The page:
Council on video

It might not be the best idea to write this Hello World post while I have the Monday, December 17th, 2018 Windsor City Council Meeting live-streaming in another tab.  But as I was planning to write a little bit about the fact that we can now clip and share videos of City Council Meetings, perhaps it is apt (while also being distracting).

Even though City Council meetings have been recorded and made available online since June of this year, I have yet to see any media or city resident make use of the clipping or bookmarking service that the platforms provides. So I thought I would try it out and share what the technology is capable of.

So let’s pretend I’m writing a blog post that I want to add a clip from Windsor City Council for information and context.

On December 8th, my neighbours and I walked to Chapter Two Brewing Company to watch the Detroit and Windsor episode of TVO’s The Life-Sized City.  If you haven’t seen the episode, I recommend a watching. In it, you will learn how activists in Detroit and Windsor have coordinated residents to help improve residential buildings in neighbourhoods where there was a high degree of blight and a pointed need for re-investment.

Those stories reminded me of the debate that happened at the November 19th Windsor City Council Meeting [pdf] about the Ford City Community Improvement Plan. During discussions, I recalled Ward 1 City Councillor Fred Francis stating that he didn’t think that money going to home renovations to only certain parts of the city was fair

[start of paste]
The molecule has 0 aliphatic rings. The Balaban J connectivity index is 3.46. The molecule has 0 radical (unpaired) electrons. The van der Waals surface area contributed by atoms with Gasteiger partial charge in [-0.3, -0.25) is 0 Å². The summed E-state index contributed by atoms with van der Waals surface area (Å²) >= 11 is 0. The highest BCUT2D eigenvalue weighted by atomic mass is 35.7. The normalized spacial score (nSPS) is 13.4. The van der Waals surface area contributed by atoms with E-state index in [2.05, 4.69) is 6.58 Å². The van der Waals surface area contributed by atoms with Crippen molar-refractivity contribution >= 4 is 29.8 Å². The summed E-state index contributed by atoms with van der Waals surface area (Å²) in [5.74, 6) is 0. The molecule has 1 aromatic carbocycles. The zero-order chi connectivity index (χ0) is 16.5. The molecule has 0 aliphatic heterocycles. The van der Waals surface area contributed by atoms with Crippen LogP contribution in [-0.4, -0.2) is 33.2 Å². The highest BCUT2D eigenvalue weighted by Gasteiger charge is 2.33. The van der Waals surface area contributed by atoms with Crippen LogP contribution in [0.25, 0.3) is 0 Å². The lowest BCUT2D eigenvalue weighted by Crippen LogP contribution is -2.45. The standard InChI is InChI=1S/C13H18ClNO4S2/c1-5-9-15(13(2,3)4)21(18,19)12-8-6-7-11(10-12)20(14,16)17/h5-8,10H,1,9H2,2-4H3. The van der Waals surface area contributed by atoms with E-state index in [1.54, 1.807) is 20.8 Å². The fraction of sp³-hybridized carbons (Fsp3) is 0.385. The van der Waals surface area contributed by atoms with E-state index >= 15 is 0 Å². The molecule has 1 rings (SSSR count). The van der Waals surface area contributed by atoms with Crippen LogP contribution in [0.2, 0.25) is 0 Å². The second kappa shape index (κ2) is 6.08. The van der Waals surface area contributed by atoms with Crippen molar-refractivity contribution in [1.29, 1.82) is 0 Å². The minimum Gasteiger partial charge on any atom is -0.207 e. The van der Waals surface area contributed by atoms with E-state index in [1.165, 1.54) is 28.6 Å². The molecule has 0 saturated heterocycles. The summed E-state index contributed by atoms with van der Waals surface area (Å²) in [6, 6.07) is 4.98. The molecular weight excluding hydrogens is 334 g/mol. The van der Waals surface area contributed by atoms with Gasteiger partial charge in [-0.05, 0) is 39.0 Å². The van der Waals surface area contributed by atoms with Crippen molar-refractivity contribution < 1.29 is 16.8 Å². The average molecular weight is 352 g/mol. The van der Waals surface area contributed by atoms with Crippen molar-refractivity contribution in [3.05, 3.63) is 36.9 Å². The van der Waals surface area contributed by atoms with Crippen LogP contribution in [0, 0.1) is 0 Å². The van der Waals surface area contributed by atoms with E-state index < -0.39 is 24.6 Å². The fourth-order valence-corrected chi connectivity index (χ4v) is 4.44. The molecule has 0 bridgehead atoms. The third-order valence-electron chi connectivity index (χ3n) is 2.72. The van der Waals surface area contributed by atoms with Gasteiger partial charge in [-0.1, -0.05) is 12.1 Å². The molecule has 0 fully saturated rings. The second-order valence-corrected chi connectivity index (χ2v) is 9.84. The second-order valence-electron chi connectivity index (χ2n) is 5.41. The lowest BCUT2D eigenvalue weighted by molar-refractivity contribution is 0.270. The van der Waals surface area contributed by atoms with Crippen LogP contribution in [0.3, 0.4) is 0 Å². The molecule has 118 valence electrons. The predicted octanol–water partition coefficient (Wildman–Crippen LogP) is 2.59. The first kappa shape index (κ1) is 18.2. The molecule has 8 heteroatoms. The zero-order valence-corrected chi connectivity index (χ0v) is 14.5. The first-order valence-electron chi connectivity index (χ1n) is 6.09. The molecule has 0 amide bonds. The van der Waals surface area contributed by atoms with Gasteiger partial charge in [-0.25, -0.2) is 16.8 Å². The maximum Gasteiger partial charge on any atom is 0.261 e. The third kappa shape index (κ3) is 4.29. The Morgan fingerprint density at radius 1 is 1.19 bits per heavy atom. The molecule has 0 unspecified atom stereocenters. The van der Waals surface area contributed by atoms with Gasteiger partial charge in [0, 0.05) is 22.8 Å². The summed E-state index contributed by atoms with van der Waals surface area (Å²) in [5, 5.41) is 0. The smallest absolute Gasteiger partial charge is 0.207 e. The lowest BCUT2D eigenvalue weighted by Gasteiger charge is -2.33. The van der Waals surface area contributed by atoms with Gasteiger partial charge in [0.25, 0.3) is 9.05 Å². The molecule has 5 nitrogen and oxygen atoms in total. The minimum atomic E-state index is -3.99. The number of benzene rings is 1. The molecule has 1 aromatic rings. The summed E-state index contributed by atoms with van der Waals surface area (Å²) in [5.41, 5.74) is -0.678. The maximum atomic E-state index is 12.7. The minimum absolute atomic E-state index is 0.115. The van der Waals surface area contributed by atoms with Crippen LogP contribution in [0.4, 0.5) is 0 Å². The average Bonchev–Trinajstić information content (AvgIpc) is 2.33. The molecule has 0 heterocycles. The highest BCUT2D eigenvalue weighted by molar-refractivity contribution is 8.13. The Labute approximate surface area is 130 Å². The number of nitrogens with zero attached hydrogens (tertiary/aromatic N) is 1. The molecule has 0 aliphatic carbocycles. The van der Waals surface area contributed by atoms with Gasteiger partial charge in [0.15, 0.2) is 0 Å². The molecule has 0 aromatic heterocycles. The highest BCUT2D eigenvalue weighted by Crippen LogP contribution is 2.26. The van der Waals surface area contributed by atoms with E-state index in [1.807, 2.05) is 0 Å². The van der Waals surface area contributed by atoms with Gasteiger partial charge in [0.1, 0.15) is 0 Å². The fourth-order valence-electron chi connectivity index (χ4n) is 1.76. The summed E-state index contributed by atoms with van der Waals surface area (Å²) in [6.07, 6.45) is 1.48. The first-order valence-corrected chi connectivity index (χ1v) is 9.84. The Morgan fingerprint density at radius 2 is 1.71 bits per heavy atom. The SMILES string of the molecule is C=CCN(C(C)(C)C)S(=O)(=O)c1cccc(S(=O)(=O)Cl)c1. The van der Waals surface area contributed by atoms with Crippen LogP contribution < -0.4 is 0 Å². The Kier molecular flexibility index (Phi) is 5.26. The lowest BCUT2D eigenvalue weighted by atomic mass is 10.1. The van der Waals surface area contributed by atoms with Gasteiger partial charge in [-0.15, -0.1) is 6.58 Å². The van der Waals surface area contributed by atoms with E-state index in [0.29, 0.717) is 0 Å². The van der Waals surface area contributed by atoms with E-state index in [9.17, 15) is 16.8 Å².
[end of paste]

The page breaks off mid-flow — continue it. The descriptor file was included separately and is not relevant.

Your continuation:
At this point, I’m going to drop this pretense of writing and now bring your attention to the act of trying to include the video from Windsor City Council into a blog post.

 First, we have to flip through the calendar view (or hack the datestamp of the URL) of the archived videos to find November 19th. The video is marked up with time stamps that match up the agenda but unfortunately the discussion of the Ford City CIP falls under the blanket category of REGULAR BUSINESS ITEMS (Non-consent items)

If you notice in the bottom right of the screen, there is a option to Share.

The resulting shared item is a link. In the example above, the link goes to:

I have some options to share the video clip in a variety of social media platforms…

But unfortunately, I’m unable to embed the video in WordPress.

Now I know why I’ve haven’t seen video clips from Council from local newspapers and news outlets. There is no way to embed the video into a web page that provides context for that video. I can share the link but the only way I can add any context to the video is to use Facebook, Twitter, LinkedIn, Reddit or Google+.

It looks like the product that the City of Windsor uses for their video service is Montreal-based Sliq Media Technologies. It is unfortunate that a company that builds and maintains video streaming services for specifically for governments has made it difficult for journalists and residents to make use of the resulting work. I’ve asked the company if there is any known workaround for this problem:

As we wait for an answer, let us consider the notion of fairness and equity. One of my favourite definitions of politics is from political scientist Harold Lasswell who defined it as “who gets what, when, and how.”

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